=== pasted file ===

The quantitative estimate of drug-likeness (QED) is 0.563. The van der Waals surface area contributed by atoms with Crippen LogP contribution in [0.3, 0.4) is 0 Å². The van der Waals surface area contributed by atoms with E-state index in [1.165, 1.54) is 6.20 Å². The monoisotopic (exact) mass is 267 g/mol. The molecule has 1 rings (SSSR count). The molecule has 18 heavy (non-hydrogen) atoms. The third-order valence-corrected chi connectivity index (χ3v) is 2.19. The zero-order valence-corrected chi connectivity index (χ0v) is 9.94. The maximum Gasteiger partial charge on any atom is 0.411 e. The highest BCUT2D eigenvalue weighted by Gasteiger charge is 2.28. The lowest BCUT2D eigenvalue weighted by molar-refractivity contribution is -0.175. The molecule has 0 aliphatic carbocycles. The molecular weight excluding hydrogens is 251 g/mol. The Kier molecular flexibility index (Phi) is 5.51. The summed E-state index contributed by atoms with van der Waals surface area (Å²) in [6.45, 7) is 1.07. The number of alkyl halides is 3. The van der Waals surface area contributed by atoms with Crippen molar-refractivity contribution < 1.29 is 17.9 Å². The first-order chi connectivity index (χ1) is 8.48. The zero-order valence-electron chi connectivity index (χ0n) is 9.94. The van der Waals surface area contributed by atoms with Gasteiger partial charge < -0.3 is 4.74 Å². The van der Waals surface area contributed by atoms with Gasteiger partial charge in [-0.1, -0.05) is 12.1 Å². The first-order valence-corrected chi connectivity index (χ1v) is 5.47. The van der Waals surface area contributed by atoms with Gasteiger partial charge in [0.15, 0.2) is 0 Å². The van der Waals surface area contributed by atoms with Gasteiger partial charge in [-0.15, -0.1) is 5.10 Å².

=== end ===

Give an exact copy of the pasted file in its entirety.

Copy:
The quantitative estimate of drug-likeness (QED) is 0.563. The van der Waals surface area contributed by atoms with Crippen LogP contribution in [0.3, 0.4) is 0 Å². The van der Waals surface area contributed by atoms with E-state index in [1.165, 1.54) is 6.20 Å². The monoisotopic (exact) mass is 267 g/mol. The molecule has 1 rings (SSSR count). The molecule has 18 heavy (non-hydrogen) atoms. The third-order valence-corrected chi connectivity index (χ3v) is 2.19. The zero-order valence-corrected chi connectivity index (χ0v) is 9.94. The maximum Gasteiger partial charge on any atom is 0.411 e. The highest BCUT2D eigenvalue weighted by Gasteiger charge is 2.28. The lowest BCUT2D eigenvalue weighted by molar-refractivity contribution is -0.175. The molecule has 0 aliphatic carbocycles. The molecular weight excluding hydrogens is 251 g/mol. The Kier molecular flexibility index (Phi) is 5.51. The summed E-state index contributed by atoms with van der Waals surface area (Å²) in [6.45, 7) is 1.07. The number of alkyl halides is 3. The van der Waals surface area contributed by atoms with Crippen molar-refractivity contribution < 1.29 is 17.9 Å². The first-order chi connectivity index (χ1) is 8.48. The zero-order valence-electron chi connectivity index (χ0n) is 9.94. The van der Waals surface area contributed by atoms with Gasteiger partial charge < -0.3 is 4.74 Å². The van der Waals surface area contributed by atoms with Gasteiger partial charge in [-0.1, -0.05) is 12.1 Å². The first-order valence-corrected chi connectivity index (χ1v) is 5.47. The van der Waals surface area contributed by atoms with Gasteiger partial charge in [0.15, 0.2) is 0 Å². The van der Waals surface area contributed by atoms with Gasteiger partial charge in [-0.15, -0.1) is 5.10 Å².